My problem with the movie is two-fold: there’s nothing to the movie outside of the efforts to shock, and the time between shocks feels interminable. A movie this packed with strangeness shouldn’t be so dull. Coming directly after “Sugar Hill”, this did not fare well with us.

Still, I’m glad to have seen it. I’d never even heard of the thing, and now I can make jokes about pulling corpses out of the freezer for head counts.

The Thing with Two Heads

Speaking of heads…

I’m a big fan of Ray Milland and of cheesy movies, and “The Thing with Two Heads” is a big part of why. It wasn’t the first Ray Milland movie I ever saw (that was probably “Escape to Witch Mountain”), and it wasn’t the first movie I loved for not being any good (“Caveman”, maybe?), but it was one of the first bad movies I loved to talk about and the first movie in which I consciously noticed Milland.

It’s hard to miss him in this; he’s the cranky, white-dude head on Rosey Grier’s shoulder.

That’s about it, really. There isn’t much else to it, except for a two-headed ape (that disappears after a brief escape), a motorcycle race, and… nope, that’s pretty much it.

Cranky, white head on Rosey Grier’s shoulder. Probably muttering about his Oscar between takes.

Revisiting that turkey made a perfect end to two nights of drive-in movies.

They’re talking about adding a fifth movie each night for the fall show, specifically so the first night can be all of the original Planet of the Apes series. It may just be more awesomeness than I can handle!

Review: Girls

A stretch of sick days, coinciding with my having finally gotten HBO GO running on my iPad, found me watching the first season of “Girls”. The show was created by and stars Lena Dunham, who has been criticized online for everything from not being progressive enough to not being thin enough. Having heard zero about the actual content of the show, I looked it up in the HBO app and pressed play.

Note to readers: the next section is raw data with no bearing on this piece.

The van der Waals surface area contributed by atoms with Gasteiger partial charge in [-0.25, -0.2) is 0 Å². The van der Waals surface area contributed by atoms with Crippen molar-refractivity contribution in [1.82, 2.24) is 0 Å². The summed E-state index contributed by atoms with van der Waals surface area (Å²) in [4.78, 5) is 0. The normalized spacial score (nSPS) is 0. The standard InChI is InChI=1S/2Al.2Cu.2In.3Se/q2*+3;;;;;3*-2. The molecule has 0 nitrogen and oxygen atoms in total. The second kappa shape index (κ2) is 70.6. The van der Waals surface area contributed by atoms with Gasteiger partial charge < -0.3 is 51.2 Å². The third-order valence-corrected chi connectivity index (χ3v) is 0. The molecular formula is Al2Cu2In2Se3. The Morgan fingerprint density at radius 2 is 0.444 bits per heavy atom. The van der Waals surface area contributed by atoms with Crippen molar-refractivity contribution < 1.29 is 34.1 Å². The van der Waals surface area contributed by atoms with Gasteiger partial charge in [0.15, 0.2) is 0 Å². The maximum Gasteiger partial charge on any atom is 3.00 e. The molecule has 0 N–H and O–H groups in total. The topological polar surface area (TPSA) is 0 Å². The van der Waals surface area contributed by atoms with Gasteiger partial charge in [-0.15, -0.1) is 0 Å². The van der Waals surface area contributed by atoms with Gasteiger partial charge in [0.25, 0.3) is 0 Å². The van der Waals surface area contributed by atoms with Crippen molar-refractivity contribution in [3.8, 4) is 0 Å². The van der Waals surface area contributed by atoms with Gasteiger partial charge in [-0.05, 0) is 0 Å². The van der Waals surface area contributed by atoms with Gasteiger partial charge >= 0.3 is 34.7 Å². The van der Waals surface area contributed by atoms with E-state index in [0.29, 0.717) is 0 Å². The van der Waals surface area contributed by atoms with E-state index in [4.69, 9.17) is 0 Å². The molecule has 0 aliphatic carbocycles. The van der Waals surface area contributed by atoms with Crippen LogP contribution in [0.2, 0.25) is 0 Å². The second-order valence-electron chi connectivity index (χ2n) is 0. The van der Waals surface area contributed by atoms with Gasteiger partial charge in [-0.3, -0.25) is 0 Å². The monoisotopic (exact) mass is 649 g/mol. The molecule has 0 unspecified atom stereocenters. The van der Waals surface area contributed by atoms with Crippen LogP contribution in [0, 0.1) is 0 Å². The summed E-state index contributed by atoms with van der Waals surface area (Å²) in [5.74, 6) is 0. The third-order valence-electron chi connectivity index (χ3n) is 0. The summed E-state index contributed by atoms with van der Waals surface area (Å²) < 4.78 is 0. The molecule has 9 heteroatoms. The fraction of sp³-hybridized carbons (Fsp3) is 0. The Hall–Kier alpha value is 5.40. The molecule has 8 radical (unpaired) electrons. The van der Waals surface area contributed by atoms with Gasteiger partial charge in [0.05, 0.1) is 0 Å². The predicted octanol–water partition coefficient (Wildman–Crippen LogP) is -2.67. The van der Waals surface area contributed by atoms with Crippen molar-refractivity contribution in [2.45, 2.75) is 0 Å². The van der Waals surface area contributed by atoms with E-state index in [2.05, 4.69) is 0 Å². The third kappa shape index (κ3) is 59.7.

I have to say, I hadn’t expected to like it as much as I do. Not to say it’s without problems, but I enjoyed it and will likely catch up with season two.

The premise is simple; four young women in New York are struggling with the transition into adulthood. Dunham’s character, Hannah, has just been financially cut off by her parents. Nothing out of the ordinary. In fact, as has been pointed out extensively, we’ve seen plenty of privileged white youth supposedly struggling in the big city.

While I join the chorus of voices pleading for more diversity, this isn’t the show to complain about. Not that it isn’t absurdly pale for a show set in a major metropolitan area. The show can and should do better at reflecting the richness and variety of culture that surrounds its main characters. I just don’t think it’s a valid example of business-as-usual television.

Although most episodes of the 10 episode season are half an hour in length, it is not a sit-com. It’s often funny, but there are no catch-phrases, the situations change, and everything doesn’t get resolved. In a sit-com the discovery of a diary leads to hurt feelings, misunderstandings, and finally heartfelt apologies. In “Girls” relationships are strained and destroyed. It’s a subversion of story cliché of the sort that the show tends to do well.

There are exceptions. Shoshanna (played by Zosia Mamet) is treated poorly in this season. She is the least defined of the four friends, and she tends to surface only to serve as butt of jokes. In her longest appearance, she manages to accidentally smoke crack and leads her guardian on a chase through oddly empty streets. This is a time where the show descends back into formulas, and while amusing moments like this feel like a let-down.